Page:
Photos: How to Produce 6,000 Pounds of Food in Small Spaces
Small scale farming will feed the world
Survivalist communities and preppers all over America have learned that properly tilled land can produce tremendous amounts of food. Well-balanced soil is quite generous and will give back much more than it receives. A few organic seeds, adequate watering, and some rich compost can provide even a novice farmer with a bountiful harvest.
Ever since Big Agra took over the farming of America’s vast farmlands, most people are disconnected from the process of food production from seed to table. Agribusiness has so thoroughly monopolized farming and husbandry that many children in the cities think that the food comes from supermarkets and grocery stores, not grainfields and orchard groves.
Now comes along a family just south of LA that has set the bar a little higher for the many residential farms that are popping up all over the place. Their track record is quite extraordinary by any standard. Here are the latest numbers from a family that farms just 4,000 square feet of land.
“If you try to do the math, it just doesn’t seem to compute. But somehow the numbers work out because the Dervaes family is able to produce about 4,300 pounds of vegetables, 900 chicken and 1,000 duck eggs, 25 pounds of honey, and further poundage of seasonal fruits on their 4,000 square-foot postage stamp of land just outside the southern California’s sprawling megalopolis. Beyond providing food for themselves, the family makes about $20,000 per year by selling their produce from their front porch.”
That kind of productivity would rival any highly mechanized, GMO-seeded, chemical fertilized Big Agra farm field. That the Dervaes family was able to reap such an extraordinary harvest from a tenth of an acre is actually the status quo where farmers really know what they’re doing. Especially when they avoid many of the pesticides, fungicides, herbicides, insecticides, chemical fertilizers and GMOs of modern farming.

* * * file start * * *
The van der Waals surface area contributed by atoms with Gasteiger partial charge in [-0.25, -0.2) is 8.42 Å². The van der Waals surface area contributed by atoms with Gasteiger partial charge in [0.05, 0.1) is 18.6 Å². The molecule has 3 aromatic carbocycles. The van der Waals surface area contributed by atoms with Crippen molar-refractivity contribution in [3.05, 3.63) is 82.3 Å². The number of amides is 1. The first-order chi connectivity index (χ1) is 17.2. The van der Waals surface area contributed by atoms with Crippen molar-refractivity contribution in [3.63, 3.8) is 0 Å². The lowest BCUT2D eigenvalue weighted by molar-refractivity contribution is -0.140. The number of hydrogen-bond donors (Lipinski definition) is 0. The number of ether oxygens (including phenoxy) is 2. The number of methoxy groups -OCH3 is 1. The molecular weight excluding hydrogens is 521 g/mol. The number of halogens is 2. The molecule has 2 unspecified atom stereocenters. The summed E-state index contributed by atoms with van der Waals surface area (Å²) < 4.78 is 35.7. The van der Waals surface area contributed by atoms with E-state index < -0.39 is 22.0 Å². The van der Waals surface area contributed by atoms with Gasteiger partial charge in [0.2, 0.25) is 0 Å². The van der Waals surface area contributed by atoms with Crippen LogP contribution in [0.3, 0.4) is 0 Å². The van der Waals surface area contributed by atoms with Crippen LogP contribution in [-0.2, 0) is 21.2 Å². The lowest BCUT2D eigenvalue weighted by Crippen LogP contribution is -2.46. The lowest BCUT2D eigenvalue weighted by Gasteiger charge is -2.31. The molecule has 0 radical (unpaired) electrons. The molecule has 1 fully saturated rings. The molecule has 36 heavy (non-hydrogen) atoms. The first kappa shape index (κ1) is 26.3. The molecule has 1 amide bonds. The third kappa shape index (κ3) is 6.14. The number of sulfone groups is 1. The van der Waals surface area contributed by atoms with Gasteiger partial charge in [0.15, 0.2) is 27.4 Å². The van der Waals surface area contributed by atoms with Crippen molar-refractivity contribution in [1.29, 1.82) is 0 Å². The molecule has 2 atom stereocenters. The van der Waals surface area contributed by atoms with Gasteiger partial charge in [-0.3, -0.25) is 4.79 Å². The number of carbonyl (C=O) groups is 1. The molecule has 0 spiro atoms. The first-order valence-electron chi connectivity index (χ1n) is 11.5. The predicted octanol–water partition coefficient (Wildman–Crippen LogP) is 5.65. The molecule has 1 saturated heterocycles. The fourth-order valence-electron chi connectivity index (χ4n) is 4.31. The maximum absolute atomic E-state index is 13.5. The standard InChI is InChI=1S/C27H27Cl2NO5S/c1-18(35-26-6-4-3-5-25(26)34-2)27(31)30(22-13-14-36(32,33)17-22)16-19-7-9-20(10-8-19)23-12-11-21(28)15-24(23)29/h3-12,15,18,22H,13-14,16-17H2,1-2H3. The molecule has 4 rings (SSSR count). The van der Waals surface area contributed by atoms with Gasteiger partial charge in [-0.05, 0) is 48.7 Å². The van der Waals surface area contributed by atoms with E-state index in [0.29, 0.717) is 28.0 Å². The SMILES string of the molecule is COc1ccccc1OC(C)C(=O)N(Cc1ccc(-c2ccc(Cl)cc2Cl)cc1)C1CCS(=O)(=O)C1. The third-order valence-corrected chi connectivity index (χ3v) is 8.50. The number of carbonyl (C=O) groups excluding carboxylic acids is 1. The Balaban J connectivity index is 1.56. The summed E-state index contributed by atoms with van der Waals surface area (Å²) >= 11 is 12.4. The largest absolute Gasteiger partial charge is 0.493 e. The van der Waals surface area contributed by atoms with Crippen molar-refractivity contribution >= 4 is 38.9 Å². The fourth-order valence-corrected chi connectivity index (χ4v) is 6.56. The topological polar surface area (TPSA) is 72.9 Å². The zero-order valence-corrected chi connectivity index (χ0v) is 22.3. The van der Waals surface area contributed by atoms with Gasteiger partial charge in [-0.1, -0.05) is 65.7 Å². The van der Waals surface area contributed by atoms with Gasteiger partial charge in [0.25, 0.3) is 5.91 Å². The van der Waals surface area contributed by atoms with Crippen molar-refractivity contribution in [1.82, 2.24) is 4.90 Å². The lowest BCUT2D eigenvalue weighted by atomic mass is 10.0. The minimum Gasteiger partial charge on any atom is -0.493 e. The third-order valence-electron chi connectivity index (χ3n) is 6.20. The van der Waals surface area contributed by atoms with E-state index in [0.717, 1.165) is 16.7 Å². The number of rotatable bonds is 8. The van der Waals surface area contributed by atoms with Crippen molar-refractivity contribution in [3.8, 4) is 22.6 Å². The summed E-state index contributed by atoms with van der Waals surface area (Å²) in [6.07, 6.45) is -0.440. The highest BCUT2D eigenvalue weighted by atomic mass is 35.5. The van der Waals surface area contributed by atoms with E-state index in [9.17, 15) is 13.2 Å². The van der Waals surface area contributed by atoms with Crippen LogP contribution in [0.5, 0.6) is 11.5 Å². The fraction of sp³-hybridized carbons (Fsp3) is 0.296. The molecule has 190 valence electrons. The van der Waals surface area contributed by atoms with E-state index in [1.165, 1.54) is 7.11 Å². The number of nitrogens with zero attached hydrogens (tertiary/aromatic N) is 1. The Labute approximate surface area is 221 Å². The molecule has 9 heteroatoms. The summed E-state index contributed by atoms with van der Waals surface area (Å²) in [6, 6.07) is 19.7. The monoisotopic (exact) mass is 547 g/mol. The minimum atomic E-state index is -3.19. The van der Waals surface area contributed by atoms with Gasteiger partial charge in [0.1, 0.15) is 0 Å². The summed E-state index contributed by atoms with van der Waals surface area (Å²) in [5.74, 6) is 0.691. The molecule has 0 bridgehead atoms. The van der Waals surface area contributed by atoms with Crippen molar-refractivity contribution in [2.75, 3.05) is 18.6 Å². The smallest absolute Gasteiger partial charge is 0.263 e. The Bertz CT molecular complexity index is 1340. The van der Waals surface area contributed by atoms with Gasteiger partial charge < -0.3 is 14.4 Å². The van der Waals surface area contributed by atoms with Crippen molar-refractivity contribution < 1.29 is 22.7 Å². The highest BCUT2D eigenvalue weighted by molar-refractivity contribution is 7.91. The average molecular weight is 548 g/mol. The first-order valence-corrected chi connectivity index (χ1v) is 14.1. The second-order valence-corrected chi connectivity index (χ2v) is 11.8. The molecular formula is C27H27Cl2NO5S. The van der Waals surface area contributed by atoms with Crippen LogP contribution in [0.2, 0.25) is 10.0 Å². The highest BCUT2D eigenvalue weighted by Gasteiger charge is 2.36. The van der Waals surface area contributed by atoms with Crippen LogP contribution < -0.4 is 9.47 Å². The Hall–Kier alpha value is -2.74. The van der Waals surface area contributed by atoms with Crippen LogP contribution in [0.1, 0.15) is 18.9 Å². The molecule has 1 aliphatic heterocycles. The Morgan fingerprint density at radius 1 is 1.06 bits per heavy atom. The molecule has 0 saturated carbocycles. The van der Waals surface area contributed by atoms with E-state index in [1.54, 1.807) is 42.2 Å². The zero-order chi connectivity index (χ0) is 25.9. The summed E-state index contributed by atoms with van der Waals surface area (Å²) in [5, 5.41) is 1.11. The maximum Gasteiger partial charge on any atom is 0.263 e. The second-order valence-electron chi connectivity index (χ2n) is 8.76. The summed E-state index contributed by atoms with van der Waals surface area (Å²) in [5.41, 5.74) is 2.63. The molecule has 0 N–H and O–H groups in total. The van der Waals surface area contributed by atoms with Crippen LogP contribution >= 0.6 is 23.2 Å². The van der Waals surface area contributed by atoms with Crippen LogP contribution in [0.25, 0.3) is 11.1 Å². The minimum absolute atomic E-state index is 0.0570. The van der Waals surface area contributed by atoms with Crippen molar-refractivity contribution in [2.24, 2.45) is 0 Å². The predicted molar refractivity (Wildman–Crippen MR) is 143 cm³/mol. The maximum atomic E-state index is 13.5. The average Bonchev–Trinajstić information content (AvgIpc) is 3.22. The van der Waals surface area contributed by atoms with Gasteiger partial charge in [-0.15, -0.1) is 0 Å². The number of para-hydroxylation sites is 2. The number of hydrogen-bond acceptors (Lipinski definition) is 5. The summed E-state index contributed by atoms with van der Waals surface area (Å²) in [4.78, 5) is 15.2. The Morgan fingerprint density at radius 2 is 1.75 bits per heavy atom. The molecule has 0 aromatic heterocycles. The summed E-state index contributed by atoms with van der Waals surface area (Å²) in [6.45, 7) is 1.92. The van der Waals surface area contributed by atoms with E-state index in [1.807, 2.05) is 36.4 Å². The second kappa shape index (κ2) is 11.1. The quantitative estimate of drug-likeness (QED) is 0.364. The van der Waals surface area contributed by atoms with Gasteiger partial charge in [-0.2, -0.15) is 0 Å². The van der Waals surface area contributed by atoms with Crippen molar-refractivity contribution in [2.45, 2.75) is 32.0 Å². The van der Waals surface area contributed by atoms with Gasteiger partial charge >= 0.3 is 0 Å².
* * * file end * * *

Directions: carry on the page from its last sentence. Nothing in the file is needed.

Not only does this family farm eschew all the modern techniques and technology of agribusiness, they run their farm off the grid in more ways than one.
“Every member of the family pitches on to make sure every square inch of their land produces as much as possible. In addition, beyond simply producing their own organic food, the Dervaes family is living almost totally off the grid. Many of the gadgets they use are hand-powered, and what isn’t hand powered gets energy from solar panels, which leads to power bills that max out at about $12 per month. They also don’t burn any fossil fuels, as their car is powered by biodiesel produced from used cooking fat—which restaurants deliver to their doorstep.”
The real secret here is that a focused effort applied with the ancient wisdom about how to till the land and enrich the soil can go a long way. Survivalist communities, even in California in the midst of a 1000 year drought, have proven that farming can still be highly productive when you know the tricks of the trade and the land is genuinely respected.
Many farmers, both small organic and Big Agriculture, have recognized that the rules have been changing. The nation may be entering a period where self sufficiency and independence from corporate farming could become useful. The drought in California and the ensuing water wars are providing a sneak preview of what may unfold wherever new weather patterns establish inhospitable climate trends.
Photo credit: Inhabitat
Photo credit: Facebook